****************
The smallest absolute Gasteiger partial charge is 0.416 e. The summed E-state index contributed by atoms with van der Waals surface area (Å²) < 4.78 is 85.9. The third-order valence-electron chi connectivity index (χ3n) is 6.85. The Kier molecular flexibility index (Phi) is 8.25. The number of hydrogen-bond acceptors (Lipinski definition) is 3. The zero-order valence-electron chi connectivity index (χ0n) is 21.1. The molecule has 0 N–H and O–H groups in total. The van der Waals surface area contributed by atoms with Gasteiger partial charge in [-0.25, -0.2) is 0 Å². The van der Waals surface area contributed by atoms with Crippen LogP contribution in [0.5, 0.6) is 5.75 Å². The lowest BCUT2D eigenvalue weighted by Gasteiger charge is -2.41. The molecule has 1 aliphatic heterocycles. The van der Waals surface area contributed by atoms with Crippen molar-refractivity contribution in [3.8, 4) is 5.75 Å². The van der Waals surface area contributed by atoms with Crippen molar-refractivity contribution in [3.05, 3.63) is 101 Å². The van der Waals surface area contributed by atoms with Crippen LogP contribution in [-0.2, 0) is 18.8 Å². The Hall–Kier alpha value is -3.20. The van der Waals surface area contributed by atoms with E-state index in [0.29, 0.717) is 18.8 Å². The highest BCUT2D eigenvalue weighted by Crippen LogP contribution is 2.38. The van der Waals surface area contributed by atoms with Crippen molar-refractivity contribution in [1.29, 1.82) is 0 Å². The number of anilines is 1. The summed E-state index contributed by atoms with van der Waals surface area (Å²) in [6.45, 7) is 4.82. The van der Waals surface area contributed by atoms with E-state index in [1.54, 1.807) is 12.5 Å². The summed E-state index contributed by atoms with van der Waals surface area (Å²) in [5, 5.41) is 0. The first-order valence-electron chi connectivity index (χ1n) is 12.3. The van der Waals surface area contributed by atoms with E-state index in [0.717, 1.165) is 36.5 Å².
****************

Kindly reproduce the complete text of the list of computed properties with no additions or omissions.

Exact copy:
The smallest absolute Gasteiger partial charge is 0.416 e. The summed E-state index contributed by atoms with van der Waals surface area (Å²) < 4.78 is 85.9. The third-order valence-electron chi connectivity index (χ3n) is 6.85. The Kier molecular flexibility index (Phi) is 8.25. The number of hydrogen-bond acceptors (Lipinski definition) is 3. The zero-order valence-electron chi connectivity index (χ0n) is 21.1. The molecule has 0 N–H and O–H groups in total. The van der Waals surface area contributed by atoms with Gasteiger partial charge in [-0.25, -0.2) is 0 Å². The van der Waals surface area contributed by atoms with Crippen LogP contribution in [0.5, 0.6) is 5.75 Å². The lowest BCUT2D eigenvalue weighted by Gasteiger charge is -2.41. The molecule has 1 aliphatic heterocycles. The van der Waals surface area contributed by atoms with Crippen molar-refractivity contribution in [3.8, 4) is 5.75 Å². The van der Waals surface area contributed by atoms with Crippen molar-refractivity contribution in [3.05, 3.63) is 101 Å². The van der Waals surface area contributed by atoms with Crippen LogP contribution in [-0.2, 0) is 18.8 Å². The Hall–Kier alpha value is -3.20. The van der Waals surface area contributed by atoms with E-state index in [0.29, 0.717) is 18.8 Å². The highest BCUT2D eigenvalue weighted by Crippen LogP contribution is 2.38. The van der Waals surface area contributed by atoms with Crippen molar-refractivity contribution in [1.29, 1.82) is 0 Å². The number of anilines is 1. The summed E-state index contributed by atoms with van der Waals surface area (Å²) in [6.45, 7) is 4.82. The van der Waals surface area contributed by atoms with E-state index in [1.54, 1.807) is 12.5 Å². The summed E-state index contributed by atoms with van der Waals surface area (Å²) in [5, 5.41) is 0. The first-order valence-electron chi connectivity index (χ1n) is 12.3. The van der Waals surface area contributed by atoms with E-state index in [0.717, 1.165) is 36.5 Å².